From a repair point of view, finishes generally come in two categories. The first is a nitrocellulose lacquer (or shellac style) with which new finish can be melted with solvent and blended in sometimes seamlessly. The second is a urethane (or polyester style), which will not melt or change with solvents.
To find out what finish you have, find an inconspicuous spot of finish—such as under the control plate, pickguard, or tuning machine—take a Q-tip dipped in lacquer thinner and wipe it a little. If the finish softens or melts, you have lacquer.
Let’s say your beautiful old lacquer-finished guitar has a nick in the finish, and there is a small chip where the color is missing, and you want to fix it. Here is a color trick: I keep lacquer retarder around the shop—it is like thinner that evaporates much more slowly. You can put a few drops of retarder on the area, and as the finish melts, you can take a toothpick or X-Acto knife and move the color to cover the chipped area. Once it sets, slowly build up some clear until it is over the height of the surrounding area.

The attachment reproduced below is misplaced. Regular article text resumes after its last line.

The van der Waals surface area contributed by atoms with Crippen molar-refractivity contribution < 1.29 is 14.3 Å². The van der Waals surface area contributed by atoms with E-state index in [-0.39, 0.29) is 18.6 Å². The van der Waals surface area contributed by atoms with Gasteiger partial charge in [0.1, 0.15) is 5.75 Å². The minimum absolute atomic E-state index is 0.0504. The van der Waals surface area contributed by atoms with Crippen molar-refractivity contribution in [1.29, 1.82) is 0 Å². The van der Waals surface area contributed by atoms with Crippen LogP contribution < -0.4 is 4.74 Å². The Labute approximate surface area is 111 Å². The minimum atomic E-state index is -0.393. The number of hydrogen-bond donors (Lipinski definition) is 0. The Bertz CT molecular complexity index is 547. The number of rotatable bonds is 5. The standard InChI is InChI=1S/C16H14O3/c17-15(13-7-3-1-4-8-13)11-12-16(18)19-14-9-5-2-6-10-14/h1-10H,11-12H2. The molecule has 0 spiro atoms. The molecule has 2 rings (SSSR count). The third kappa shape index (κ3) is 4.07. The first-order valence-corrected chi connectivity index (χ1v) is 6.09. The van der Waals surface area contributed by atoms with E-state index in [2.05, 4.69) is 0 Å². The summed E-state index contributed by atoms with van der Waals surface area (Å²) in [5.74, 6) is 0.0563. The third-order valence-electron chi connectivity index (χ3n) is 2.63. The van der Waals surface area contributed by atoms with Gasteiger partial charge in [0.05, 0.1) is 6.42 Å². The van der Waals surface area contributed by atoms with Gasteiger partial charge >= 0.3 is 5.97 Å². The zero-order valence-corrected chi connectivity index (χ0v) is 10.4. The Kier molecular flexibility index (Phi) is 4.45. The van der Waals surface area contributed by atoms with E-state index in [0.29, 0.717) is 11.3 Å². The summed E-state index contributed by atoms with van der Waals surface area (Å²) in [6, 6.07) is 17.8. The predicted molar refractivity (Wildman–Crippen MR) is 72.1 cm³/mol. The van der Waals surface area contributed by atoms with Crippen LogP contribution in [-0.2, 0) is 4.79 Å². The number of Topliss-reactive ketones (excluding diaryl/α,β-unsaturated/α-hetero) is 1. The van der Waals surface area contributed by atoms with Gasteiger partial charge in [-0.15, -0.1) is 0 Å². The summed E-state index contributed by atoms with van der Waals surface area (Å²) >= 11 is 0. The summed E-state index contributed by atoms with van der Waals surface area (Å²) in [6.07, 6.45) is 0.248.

A great trick to bring any finish down to level is to wrap both ends of a single-edge razor blade with thin tape leaving the width of the finish you are trying to level uncovered. Then, scrape the finish down as far as you can go until the tape hits the body. The thin leftover area can be sanded easily.
A lot of people say the greatest finish for tone and beauty is a thin nitro-lacquer finish. However, a thin, well-applied urethane can come very close, and it may be indistinguishable to the untrained eye. A friend of mine had his ’80s Gibson ES-335 refinished in black urethane. He loved the guitar until he got a beautiful new custom guitar finished in thin black lacquer. So he stripped the urethane finish, and had the same builder put on a matching black lacquer finish. It is rare to have an immediate A/B like this, but as so many people ask me the difference between lacquer and urethane, here is the quote from the owner:
“A killer guitar is a killer guitar, but a super-thin, almost nonexistent finish allows the wood to vibrate more, and I felt that I got more insane overtones and beautiful harmonics that swell into sweet feedback after the refinish.”